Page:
Long years ago, as I waited out a lush, dripping, monsoon afternoon, at a stodgily named but beautifully curated store called Bookpoint at Ballard Estate in the city formerly known as Bombay, I picked up Alexander Frater's supremely fun travelogue Chasing the Monsoon. Frater writes in sparkling, dry, and empathetic prose of his encounter-ridden travels across India, as he, yes, chases the monsoon. Seeking to follow the rains from Kerala in South India to the north-east regions of the subcontinent where the south-west and north-east monsoon winds meet, Frater doggedly charts a path across India, meeting the kind of colourful people one only finds in a book. In his hands, the everyday is joyful, while people are kind, intelligent, funny and lyrical. I'd like to think that the rains made them so. For the rain brings out the contours of the world. Its people are articulate, its walls sharp, and its objects clean. Its greens are an obscene green, bringing to mind oil-painted pipes, and parrots. Its flowers open out in plain sight.
But there are as many kinds of rain as there are moods of the heart. There is early morning drizzle and dew, offering company to newspaper boys and milk vendors as they inhabit an almost dawn, but done with its business before you wake up.There is that mid-morning downpour which finds its way into clothes, gumboots, and bags, making walls weep, and coloured clothing bleed. There is the rain that always teases and threatens and offers signs — the air more humid, the sky a darker blue, everything clouded in foreboding — and yet never falls. And then there is the rain that descends without a break, days and nights on end, breaking roads, flooding plains, interrupting electricity, and stopping whole worlds in its tracks. In love, sometimes, I want to be that kind of rain.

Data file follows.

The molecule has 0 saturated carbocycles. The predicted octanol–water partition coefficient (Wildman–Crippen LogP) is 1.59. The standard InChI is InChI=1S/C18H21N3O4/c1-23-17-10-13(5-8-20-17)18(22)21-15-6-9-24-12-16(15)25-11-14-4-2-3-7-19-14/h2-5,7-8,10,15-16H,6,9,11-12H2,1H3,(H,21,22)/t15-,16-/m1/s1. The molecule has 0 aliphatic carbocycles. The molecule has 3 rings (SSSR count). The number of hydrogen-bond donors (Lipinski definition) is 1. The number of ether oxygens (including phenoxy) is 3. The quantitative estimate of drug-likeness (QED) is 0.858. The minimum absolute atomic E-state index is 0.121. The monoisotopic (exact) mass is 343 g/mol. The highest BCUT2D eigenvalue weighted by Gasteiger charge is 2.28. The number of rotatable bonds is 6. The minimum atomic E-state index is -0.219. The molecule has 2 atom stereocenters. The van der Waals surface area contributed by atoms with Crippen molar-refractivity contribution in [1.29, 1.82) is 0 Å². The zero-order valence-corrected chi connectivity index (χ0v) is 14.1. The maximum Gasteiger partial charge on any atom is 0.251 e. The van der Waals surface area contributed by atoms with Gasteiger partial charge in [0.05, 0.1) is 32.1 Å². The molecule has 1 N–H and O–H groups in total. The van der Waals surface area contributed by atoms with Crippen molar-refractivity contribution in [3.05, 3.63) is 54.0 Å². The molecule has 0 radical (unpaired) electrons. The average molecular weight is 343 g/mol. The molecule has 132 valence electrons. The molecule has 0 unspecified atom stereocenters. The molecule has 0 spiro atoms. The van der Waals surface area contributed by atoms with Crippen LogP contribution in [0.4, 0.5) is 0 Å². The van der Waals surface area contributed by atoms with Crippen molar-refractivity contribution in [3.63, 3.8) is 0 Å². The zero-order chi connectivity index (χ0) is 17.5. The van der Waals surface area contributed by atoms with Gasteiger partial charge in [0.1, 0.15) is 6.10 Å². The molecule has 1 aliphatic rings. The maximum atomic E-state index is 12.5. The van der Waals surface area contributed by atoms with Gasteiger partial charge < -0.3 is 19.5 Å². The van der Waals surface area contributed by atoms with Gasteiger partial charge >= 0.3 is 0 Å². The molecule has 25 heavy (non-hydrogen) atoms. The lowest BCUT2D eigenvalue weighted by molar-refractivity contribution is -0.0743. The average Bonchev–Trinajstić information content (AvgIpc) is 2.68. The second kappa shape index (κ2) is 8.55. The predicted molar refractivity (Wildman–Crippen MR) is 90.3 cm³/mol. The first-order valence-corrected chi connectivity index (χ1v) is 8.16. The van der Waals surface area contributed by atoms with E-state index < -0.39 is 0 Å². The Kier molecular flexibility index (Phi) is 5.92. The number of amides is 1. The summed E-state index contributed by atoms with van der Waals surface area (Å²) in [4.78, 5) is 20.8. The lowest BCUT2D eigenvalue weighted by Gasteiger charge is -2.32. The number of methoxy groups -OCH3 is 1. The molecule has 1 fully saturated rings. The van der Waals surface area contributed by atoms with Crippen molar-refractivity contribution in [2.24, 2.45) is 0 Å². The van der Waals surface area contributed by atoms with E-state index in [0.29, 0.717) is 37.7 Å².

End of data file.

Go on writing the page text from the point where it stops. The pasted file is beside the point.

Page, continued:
But more often than not, in love, I want to be the woman of the rain song. The rain song is that glorious invention of Hindi film culture which in engaging tooth and nail with censorship that forbade kissing, and nudity and some manner of vaguely defined obscenity decides to stage love as fantasy. Not that this fantasy has much of an imagination. In this set piece, the skies break open, and the heroine runs out into verdant landscapes seeking for her clothes to stick to her body and showcase her glorious curves, otherwise unavailable to the viewer's gaze. Some part of my romantic desire is forever stuck in this drenched imagination of rain. Even as I much prefer my rains served with an umbrella at hand.
These last few weeks of rain, but then no rain, in the city formerly known as Madras, I lie by my window sill in my apartment situated in the smallest national park in the country. I am beset by a sudden and unexpected melancholia — a longing, a saudade, an inability to encounter a complex world. And slowly, quietly, the borders of my longing solidify into the desire to make a paper boat, and to go find a stream somewhere, and to sit on my haunches and float it down, down and away. I give up, voluntarily, my need to communion with people, and instead wait for the animals on my sill — two monkeys, and a squirrel — to sometimes come by and stare straight and quiet into my blank gaze. Together, we inhabit the monsoon.